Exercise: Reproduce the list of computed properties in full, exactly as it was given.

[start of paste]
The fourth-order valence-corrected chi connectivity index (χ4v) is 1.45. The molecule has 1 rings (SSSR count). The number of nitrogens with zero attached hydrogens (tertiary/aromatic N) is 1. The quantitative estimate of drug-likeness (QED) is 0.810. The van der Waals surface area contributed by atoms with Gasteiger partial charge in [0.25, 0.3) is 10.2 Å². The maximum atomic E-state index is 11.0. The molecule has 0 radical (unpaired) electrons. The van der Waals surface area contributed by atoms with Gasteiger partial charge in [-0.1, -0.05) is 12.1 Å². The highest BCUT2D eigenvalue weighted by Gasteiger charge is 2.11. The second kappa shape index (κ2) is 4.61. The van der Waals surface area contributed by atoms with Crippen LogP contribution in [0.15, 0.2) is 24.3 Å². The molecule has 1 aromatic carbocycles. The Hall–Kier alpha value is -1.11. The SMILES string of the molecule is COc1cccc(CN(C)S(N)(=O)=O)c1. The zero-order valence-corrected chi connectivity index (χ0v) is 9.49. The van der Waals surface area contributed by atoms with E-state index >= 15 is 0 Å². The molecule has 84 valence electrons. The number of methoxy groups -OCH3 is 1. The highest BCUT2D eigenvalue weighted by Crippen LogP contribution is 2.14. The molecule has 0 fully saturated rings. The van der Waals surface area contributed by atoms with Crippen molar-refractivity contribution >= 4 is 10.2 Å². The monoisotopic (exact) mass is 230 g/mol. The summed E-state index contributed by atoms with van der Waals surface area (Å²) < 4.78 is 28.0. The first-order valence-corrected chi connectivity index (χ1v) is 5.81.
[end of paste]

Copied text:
The fourth-order valence-corrected chi connectivity index (χ4v) is 1.45. The molecule has 1 rings (SSSR count). The number of nitrogens with zero attached hydrogens (tertiary/aromatic N) is 1. The quantitative estimate of drug-likeness (QED) is 0.810. The van der Waals surface area contributed by atoms with Gasteiger partial charge in [0.25, 0.3) is 10.2 Å². The maximum atomic E-state index is 11.0. The molecule has 0 radical (unpaired) electrons. The van der Waals surface area contributed by atoms with Gasteiger partial charge in [-0.1, -0.05) is 12.1 Å². The highest BCUT2D eigenvalue weighted by Gasteiger charge is 2.11. The second kappa shape index (κ2) is 4.61. The van der Waals surface area contributed by atoms with Crippen LogP contribution in [0.15, 0.2) is 24.3 Å². The molecule has 1 aromatic carbocycles. The Hall–Kier alpha value is -1.11. The SMILES string of the molecule is COc1cccc(CN(C)S(N)(=O)=O)c1. The zero-order valence-corrected chi connectivity index (χ0v) is 9.49. The van der Waals surface area contributed by atoms with E-state index >= 15 is 0 Å². The molecule has 84 valence electrons. The number of methoxy groups -OCH3 is 1. The highest BCUT2D eigenvalue weighted by Crippen LogP contribution is 2.14. The molecule has 0 fully saturated rings. The van der Waals surface area contributed by atoms with Crippen molar-refractivity contribution >= 4 is 10.2 Å². The monoisotopic (exact) mass is 230 g/mol. The summed E-state index contributed by atoms with van der Waals surface area (Å²) < 4.78 is 28.0. The first-order valence-corrected chi connectivity index (χ1v) is 5.81.